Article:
Shasta/Lassen Mid-Winter AssaultFebruary 15th, 2013 By Dave
Who: Zach, Mike and Dave
What: Winter roadtrip from Tahoe to Shasta and Lassen Volcanoes
When: February 2013
The Tahoe doldrums had set in and we were ready to hit the road. Zach rallied the troops, we jumped in the Subaru and off we went to the North, the zone where the Sierras end and the Cascades begin.
We B-lined it for the Bunny Flat trailhead, which is the highest you can drive on Shasta in the winter months, and found ourselves alone at about 1am. Bust out the tent, sleeping bags, water bottles in the bags (hot water in a bottle + bottle in bottom of sleeping bag = warmth), and we were off to sleep in sub 10-degree temps. At this point, the wind was not nuking but it was blowing steadily.
We woke with a plan to camp on Shasta and summit on Sunday, but from the wind clouds and blowing snow that we woke to, that plan quickly changed to a day assault on the mountain and summit goals were left for another trip. You can see the howling winds in the pics below and bottom right:
When we returned to the car that day and checked some remote wind meters, we saw crests of about 65 mph at 9,000 ft. Considering we made it to 11,000 ft, we were judging the winds consistently at 40-50 with gusts to 80-100 mph at times. We made it above Lake Helen, dug ourselves a little trench so we could get a little shelter before heading back down. The views and our time up there were beautiful and we were all bummed to have to leave so quickly. The picture below and left is the trench we dug that pretty much filled right back in within minutes of us digging it:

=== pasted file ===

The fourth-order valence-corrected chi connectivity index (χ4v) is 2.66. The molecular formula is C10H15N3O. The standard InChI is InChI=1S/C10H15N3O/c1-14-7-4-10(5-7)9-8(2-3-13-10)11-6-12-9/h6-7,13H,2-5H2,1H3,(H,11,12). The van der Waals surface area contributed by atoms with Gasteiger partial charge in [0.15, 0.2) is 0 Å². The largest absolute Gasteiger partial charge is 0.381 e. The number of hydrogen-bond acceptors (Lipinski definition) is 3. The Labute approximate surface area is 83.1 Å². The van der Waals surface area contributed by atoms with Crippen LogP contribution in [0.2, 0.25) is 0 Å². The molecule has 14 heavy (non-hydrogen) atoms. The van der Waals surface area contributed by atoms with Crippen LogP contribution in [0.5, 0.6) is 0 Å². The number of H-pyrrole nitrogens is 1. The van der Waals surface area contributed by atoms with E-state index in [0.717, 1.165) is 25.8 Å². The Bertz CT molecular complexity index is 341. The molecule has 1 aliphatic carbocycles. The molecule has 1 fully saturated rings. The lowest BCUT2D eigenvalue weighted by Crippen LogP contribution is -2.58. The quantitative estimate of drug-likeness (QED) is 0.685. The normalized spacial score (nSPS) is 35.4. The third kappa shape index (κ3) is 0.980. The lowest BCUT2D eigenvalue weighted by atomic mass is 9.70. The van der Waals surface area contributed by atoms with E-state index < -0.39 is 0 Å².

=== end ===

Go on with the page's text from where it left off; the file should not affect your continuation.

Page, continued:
After a few beers in the parking lot and a hearty dinner in town, we headed south to the North entrance to Lassen National Park. Spent the night on the side of the packing lot (alone again) and temps in the 20s this time, so we were not as frigid all night. We awoke to more howling winds and therefore abandoned our summit bid again and instead headed for a nice tree lined ridge in the distance with hopes of some open volcanic terrain to break out the kites on and do some flying. After much bushwacking (we missed the summer trail) we crested on a nice set of semi-sheltered ridges with what turned out to be the best powder skiing of the trip.
All weekend long Mike and I carried our kites and harnesses around with us, adding about 10 pounds to our packs just for fun and of course, we finally found a decent place to kite where the winds weren’t nuking, and it was about a 10 minute skin from the car. We didn’t need to carry that stuff with us after all, but we got a good snowkiting session in right at the end of our trip on Manzanita Lake.